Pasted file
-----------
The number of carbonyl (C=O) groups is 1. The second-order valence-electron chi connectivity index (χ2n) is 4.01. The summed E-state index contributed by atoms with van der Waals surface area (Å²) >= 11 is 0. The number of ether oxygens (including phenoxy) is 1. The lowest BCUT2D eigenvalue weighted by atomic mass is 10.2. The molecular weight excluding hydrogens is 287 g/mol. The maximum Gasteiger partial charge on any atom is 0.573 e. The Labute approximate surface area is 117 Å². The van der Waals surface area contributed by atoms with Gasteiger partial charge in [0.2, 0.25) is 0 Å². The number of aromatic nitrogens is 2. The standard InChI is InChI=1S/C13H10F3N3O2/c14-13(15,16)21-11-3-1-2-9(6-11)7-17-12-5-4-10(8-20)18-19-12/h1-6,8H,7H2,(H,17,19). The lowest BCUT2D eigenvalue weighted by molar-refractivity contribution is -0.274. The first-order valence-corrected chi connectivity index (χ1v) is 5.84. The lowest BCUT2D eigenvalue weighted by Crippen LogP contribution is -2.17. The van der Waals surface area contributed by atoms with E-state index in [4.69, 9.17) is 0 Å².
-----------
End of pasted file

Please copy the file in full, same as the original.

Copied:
The number of carbonyl (C=O) groups is 1. The second-order valence-electron chi connectivity index (χ2n) is 4.01. The summed E-state index contributed by atoms with van der Waals surface area (Å²) >= 11 is 0. The number of ether oxygens (including phenoxy) is 1. The lowest BCUT2D eigenvalue weighted by atomic mass is 10.2. The molecular weight excluding hydrogens is 287 g/mol. The maximum Gasteiger partial charge on any atom is 0.573 e. The Labute approximate surface area is 117 Å². The van der Waals surface area contributed by atoms with Gasteiger partial charge in [0.2, 0.25) is 0 Å². The number of aromatic nitrogens is 2. The standard InChI is InChI=1S/C13H10F3N3O2/c14-13(15,16)21-11-3-1-2-9(6-11)7-17-12-5-4-10(8-20)18-19-12/h1-6,8H,7H2,(H,17,19). The lowest BCUT2D eigenvalue weighted by molar-refractivity contribution is -0.274. The first-order valence-corrected chi connectivity index (χ1v) is 5.84. The lowest BCUT2D eigenvalue weighted by Crippen LogP contribution is -2.17. The van der Waals surface area contributed by atoms with E-state index in [4.69, 9.17) is 0 Å².